BOX 7.2

Implementing a New Worlds Science Plan

  • Locate the prime targets for hosting habitable, terrestrial planets among our closest stellar neighbors.

  • Carry out a focused program of computation and theory to understand the architectures of planets and disks.

  • Use the Kepler transit survey to measure the probability that a solar-type star has a massive terrestrial companion, and that a red star harbors an Earth-like planet.

  • Perform a microlensing survey from space using the recommended WFIRST to characterize in detail the statistical properties of habitable terrestrial planets.

  • Improve radial velocity measurements on existing ground-based telescopes to discover planets within a few times the mass of Earth as potential targets for future space-based direct-detection missions.

  • Use ground-based telescopes, including ALMA, AO-equipped optical-infrared telescopes such as GSMT, and mid-infrared interferometry, or space-based Explorers, to characterize the dust environment around stars like the Sun, so as to gauge the ability of future missions to directly detect Earth-size planets in orbits like that of our own Earth.

  • Use JWST to characterize the atmospheric or surface composition of planets within a few times the size of Earth, orbiting the coolest red stars. These are the planets that might be discovered by ground- and possibly space-based surveys.

  • Follow up nearby systems discovered by Kepler.

  • Assess habitability by using IXO to characterize the frequency and intensity of flares on host stars.

  • Use ALMA and CCAT to seek biogenic molecules thought to be precursors to life.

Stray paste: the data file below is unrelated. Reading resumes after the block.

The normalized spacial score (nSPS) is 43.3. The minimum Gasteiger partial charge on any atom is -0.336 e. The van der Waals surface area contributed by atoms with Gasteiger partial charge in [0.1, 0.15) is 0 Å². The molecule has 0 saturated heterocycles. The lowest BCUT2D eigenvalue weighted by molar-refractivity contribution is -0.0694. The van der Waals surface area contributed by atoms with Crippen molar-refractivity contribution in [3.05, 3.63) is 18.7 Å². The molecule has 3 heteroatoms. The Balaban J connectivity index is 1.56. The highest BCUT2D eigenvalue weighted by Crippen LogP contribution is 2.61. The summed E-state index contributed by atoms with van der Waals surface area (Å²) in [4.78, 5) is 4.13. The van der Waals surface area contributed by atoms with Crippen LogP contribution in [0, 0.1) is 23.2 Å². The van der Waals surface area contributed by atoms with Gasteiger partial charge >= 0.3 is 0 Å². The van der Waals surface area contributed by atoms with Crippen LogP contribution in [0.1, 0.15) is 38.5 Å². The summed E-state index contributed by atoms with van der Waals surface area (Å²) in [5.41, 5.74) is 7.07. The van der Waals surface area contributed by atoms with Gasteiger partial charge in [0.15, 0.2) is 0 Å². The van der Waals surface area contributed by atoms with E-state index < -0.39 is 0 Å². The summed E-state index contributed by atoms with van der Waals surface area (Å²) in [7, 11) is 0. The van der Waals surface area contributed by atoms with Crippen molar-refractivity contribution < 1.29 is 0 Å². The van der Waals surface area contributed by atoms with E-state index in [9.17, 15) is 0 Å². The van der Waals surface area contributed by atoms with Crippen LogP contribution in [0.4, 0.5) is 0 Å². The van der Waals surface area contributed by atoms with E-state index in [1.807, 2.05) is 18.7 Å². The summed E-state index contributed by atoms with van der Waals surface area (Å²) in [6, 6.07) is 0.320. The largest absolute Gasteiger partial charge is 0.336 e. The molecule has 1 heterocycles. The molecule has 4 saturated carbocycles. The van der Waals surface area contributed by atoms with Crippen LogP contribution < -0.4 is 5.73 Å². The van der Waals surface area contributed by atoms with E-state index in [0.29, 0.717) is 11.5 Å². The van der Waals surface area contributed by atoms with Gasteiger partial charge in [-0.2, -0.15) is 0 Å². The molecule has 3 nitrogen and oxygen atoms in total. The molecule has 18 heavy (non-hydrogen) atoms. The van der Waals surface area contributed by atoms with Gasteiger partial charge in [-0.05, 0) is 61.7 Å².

• Develop the technology for an ambitious space mission to study nearby Earth-like planets.

NOTE: ALMA, Atacama Large Millimeter/submillimeter Array; CCAT, formerly the Cornell-Caltech Atacama Telescope; IXO, International X-ray Observatory; JWST, James Webb Space Telescope; Kepler; and WFIRST, Wide-Field Infrared Survey Telescope.

of gravity encompassed by Einstein’s theory of general relativity. However, these tests have been restricted to the situations where gravity is weak, and the strong field expression of the theory still remains to be tested. The discovery of dark energy and dark matter and the amassed evidence that is at least consistent with the predictions of the theory of inflation present two more examples where carefully controlled astronomical measurements contribute to current understanding of fundamental physics. Here the committee highlights these three topics, mindful of a range of other such opportunities, mentioned below.

The standard model of cosmology developed in the 1980s and 1990s has been amply confirmed over the past decade by observations of the cosmic microwave



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